Published: 15th April 2022
E-Canteen Fundas: Before you step into the leadership arena, ask yourself, are you willing to learn?
Leadership is a skill that can be learned by practicing the principles of leadership. Leaders evolve from being insecure leaders, to being personal leaders, to being secure leaders and so on
‘I don’t know how Saurabh became the Sports Club President,’ said Rahul. ‘He’s such a bad leader. I don’t think he can ever improve.’
‘Really? Saurabh is a good guy otherwise, right?’ asked Rahul. ‘Is it true bhaiyya, that some people just cannot be good leaders?’
‘Not really Rinku,’ said Rakesh. ‘Like anything else, leadership can be learned. But the key, as always, is this — a learning mindset. It may take time, but if the leader is willing to learn, the worst of leaders evolve into great leaders.’
‘You mean that even Saurabh, with his bad leadership skills, can, by learning the right principles and practices, evolve into a good leader?’ asked Rahul. ‘That would be a miracle.’
‘That’s interesting,’ said Rinku. ‘How does this evolution happen?’
Let’s take you as an example, Rinku,’ said Rakesh. ‘As we know, all leaders come from within the group. Let’s say you’ve been made class monitor by your lecturer. You have no training as a leader and have been made a leader simply because you are a better performer than the rest, you are older, you put up your hand, the boss likes you and so on. But that does not make you a good leader. With no training inputs and a lack of basic leadership skills, you’re likely to feel insecure while leading your peers. To assert yourself as the leader, you display your insecurity through behaviours such as — going hard on the team, taking a my-way-or-highway approach, not being open to discussion or dissent, seeing feedback as criticism and using threats and penalties as a way to get work done. A team under such a leader works resentfully and naturally, team performance will be way below potential. Such teams stagnate or regress. Ironically, the leader blames the team for its failure. This is the kind of a leader who you feel will not improve, right?’
‘Yes, bhaiyya,’ said Rahul. ‘That’s exactly how Saurabh behaves. But now I can see he may be doing it from his insecurity. How can such a person evolve?’
‘Now, let’s say Rinku, as a class monitor, has realised that her leadership style is not working,’ said Rakesh. ‘She can see that the team is unhappy, some have left, most are underperforming and the results are bad. At some point, if Rinku is smart, she will realise something needs to change and that the change has to begin with herself. Like American author John C Maxwell said — ‘As a leader, the first person I need to lead is me. The first person I should try to change is me.’ This change leads to personal leadership or change at a personal level. Here, you take ownership and do all the things you can to produce results, and by doing so, lead by example. It’s like a star player trying to do all the work for the team! Since you are not yet confident in delegating, you do the work yourself and end up trying to do everybody’s work which is not very efficient. But you do inspire a few others with your intent and work ethic. The limitations, however, are that you’re still not open to others’ ideas, follow only your ways, do not know how to delegate and therefore, cannot get the best out of the team. Delegation has to do with trust and you are not secure enough to trust yourself or your team members. Personal leadership can work in a small setup to some extent because you can pull off other people's work when it’s small. But it’s still not the best in terms of helping the team grow to its full potential. Small businesses stay small because the leaders try to do everything themselves! No team can grow on the efforts of one person. Under a personal leader, teams perform better, but not to their full potential.’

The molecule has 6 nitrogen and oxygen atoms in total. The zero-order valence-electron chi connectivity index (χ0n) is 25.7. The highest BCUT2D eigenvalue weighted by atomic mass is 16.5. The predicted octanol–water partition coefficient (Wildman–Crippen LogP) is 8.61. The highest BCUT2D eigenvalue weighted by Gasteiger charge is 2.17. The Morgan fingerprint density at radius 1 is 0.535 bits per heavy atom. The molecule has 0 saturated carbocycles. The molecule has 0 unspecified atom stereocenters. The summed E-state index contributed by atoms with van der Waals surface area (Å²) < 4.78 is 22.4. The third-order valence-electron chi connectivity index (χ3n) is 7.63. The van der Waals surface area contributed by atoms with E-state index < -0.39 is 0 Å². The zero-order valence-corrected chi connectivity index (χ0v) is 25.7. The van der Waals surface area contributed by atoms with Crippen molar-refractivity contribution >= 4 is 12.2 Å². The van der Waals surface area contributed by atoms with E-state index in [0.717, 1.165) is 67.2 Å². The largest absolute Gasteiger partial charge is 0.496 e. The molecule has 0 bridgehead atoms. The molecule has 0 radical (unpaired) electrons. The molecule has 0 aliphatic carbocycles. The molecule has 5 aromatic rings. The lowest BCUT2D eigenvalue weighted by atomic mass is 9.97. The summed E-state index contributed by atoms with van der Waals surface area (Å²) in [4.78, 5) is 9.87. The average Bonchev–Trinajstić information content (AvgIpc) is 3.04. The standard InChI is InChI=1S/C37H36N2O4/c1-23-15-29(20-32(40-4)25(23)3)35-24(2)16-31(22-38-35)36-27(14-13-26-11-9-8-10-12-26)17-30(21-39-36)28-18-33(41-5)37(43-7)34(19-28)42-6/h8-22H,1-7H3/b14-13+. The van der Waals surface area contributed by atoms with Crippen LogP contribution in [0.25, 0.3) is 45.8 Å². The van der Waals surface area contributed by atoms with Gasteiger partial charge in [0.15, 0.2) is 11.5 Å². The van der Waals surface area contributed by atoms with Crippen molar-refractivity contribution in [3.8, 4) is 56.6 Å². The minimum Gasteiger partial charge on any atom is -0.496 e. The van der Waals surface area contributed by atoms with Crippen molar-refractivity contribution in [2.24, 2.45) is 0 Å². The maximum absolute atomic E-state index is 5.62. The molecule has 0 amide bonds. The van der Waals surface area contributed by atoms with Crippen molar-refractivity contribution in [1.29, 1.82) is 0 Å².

‘Okay, so I have moved from not letting anyone do the work, to doing everything myself because I don’t trust others fully enough to delegate, right?’ said Rinku. ‘It’s progress certainly. What next?’
‘In time, you as the personal leader, realise that the team offers a lot more potential that can be tapped,’ said Rakesh. ‘If you’re learning-oriented, you will realise that it’s your leadership style that limits the growth of your team and that you’re the limiting factor. Once you start thinking in terms of growth, your focus shifts from yourself to the team — how to help the team grow using all available resources. You realise growth is much faster if you involve others, motivate them, listen to more perspectives, be open to ideas, allow them to work in their ways, guide and support them when they need it, give them credit and provide process orientation. You let them take greater responsibility, make mistakes and in the process, help them grow. The secure leader almost appears to be doing nothing. You just create and hold the space, allow the elements to fall in place and evolve. You realise that by stepping out of the way, the plants under your shadow bloom. Under a secure leader, the entire team grows, enjoys working together, feels creatively satisfied and achieves potential. Everyone thinks and acts like a leader. There’s less pressure on everyone and far greater results. Under secure leaders, teams do way better than expected as they use all resources to the maximum.’
‘Wow,’ said Rinku. ‘That’s a neat explanation of the leader’s transition. Thanks, bhaiyya.’
Pro Tip: Leadership is a skill that can be learned by practising the principles of leadership. Leaders evolve from being insecure leaders (where teams stagnate or regress), to being personal leaders (who pull the team forward through single-handed effort) and to being secure leaders, who help everyone grow by giving them more responsibility (and in the process, achieve team potential). To grow, leaders need a learning mindset.